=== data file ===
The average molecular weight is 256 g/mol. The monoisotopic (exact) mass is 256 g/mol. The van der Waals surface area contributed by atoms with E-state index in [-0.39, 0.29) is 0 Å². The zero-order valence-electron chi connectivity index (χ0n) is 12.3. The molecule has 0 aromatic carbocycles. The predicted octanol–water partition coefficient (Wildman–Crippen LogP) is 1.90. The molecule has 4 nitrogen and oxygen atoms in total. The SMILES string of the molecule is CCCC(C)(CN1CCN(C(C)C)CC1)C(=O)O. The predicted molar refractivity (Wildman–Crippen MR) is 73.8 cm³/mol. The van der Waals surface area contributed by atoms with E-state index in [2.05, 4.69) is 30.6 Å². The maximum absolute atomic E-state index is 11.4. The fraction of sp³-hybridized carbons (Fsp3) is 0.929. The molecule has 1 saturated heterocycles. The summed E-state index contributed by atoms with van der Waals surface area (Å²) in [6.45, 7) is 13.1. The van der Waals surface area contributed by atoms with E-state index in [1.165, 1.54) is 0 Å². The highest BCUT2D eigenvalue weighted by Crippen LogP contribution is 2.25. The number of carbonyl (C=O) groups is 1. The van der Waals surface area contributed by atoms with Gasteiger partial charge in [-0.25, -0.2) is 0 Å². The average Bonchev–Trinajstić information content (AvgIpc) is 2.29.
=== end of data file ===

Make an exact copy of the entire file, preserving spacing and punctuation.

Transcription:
The average molecular weight is 256 g/mol. The monoisotopic (exact) mass is 256 g/mol. The van der Waals surface area contributed by atoms with E-state index in [-0.39, 0.29) is 0 Å². The zero-order valence-electron chi connectivity index (χ0n) is 12.3. The molecule has 0 aromatic carbocycles. The predicted octanol–water partition coefficient (Wildman–Crippen LogP) is 1.90. The molecule has 4 nitrogen and oxygen atoms in total. The SMILES string of the molecule is CCCC(C)(CN1CCN(C(C)C)CC1)C(=O)O. The predicted molar refractivity (Wildman–Crippen MR) is 73.8 cm³/mol. The van der Waals surface area contributed by atoms with E-state index in [2.05, 4.69) is 30.6 Å². The maximum absolute atomic E-state index is 11.4. The fraction of sp³-hybridized carbons (Fsp3) is 0.929. The molecule has 1 saturated heterocycles. The summed E-state index contributed by atoms with van der Waals surface area (Å²) in [6.45, 7) is 13.1. The van der Waals surface area contributed by atoms with E-state index in [1.165, 1.54) is 0 Å². The highest BCUT2D eigenvalue weighted by Crippen LogP contribution is 2.25. The number of carbonyl (C=O) groups is 1. The van der Waals surface area contributed by atoms with Gasteiger partial charge in [-0.25, -0.2) is 0 Å². The average Bonchev–Trinajstić information content (AvgIpc) is 2.29.